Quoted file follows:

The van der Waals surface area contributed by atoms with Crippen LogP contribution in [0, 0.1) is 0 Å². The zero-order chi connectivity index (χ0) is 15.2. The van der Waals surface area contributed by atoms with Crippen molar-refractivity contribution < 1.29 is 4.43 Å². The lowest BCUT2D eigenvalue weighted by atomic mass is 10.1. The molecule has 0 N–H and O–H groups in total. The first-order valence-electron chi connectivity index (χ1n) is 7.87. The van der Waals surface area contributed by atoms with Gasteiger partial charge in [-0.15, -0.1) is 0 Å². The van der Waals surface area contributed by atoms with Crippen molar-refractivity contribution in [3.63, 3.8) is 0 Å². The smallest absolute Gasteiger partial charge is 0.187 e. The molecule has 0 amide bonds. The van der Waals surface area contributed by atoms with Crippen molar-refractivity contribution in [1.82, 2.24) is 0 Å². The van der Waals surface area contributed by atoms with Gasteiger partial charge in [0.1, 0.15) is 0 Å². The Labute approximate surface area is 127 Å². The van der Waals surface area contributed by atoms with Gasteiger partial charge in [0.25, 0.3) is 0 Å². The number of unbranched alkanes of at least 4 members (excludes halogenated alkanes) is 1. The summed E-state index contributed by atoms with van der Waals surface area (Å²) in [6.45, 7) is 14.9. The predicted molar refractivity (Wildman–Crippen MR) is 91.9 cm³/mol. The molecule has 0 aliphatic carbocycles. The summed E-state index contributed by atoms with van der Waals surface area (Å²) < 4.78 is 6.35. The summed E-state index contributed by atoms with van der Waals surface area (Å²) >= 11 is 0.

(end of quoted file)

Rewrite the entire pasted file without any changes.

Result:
The van der Waals surface area contributed by atoms with Crippen LogP contribution in [0, 0.1) is 0 Å². The zero-order chi connectivity index (χ0) is 15.2. The van der Waals surface area contributed by atoms with Crippen molar-refractivity contribution < 1.29 is 4.43 Å². The lowest BCUT2D eigenvalue weighted by atomic mass is 10.1. The molecule has 0 N–H and O–H groups in total. The first-order valence-electron chi connectivity index (χ1n) is 7.87. The van der Waals surface area contributed by atoms with Gasteiger partial charge in [-0.15, -0.1) is 0 Å². The van der Waals surface area contributed by atoms with Crippen molar-refractivity contribution in [3.63, 3.8) is 0 Å². The smallest absolute Gasteiger partial charge is 0.187 e. The molecule has 0 amide bonds. The van der Waals surface area contributed by atoms with Crippen molar-refractivity contribution in [1.82, 2.24) is 0 Å². The van der Waals surface area contributed by atoms with Gasteiger partial charge in [0.1, 0.15) is 0 Å². The Labute approximate surface area is 127 Å². The van der Waals surface area contributed by atoms with Gasteiger partial charge in [0.25, 0.3) is 0 Å². The number of unbranched alkanes of at least 4 members (excludes halogenated alkanes) is 1. The summed E-state index contributed by atoms with van der Waals surface area (Å²) in [6.45, 7) is 14.9. The predicted molar refractivity (Wildman–Crippen MR) is 91.9 cm³/mol. The molecule has 0 aliphatic carbocycles. The summed E-state index contributed by atoms with van der Waals surface area (Å²) < 4.78 is 6.35. The summed E-state index contributed by atoms with van der Waals surface area (Å²) >= 11 is 0.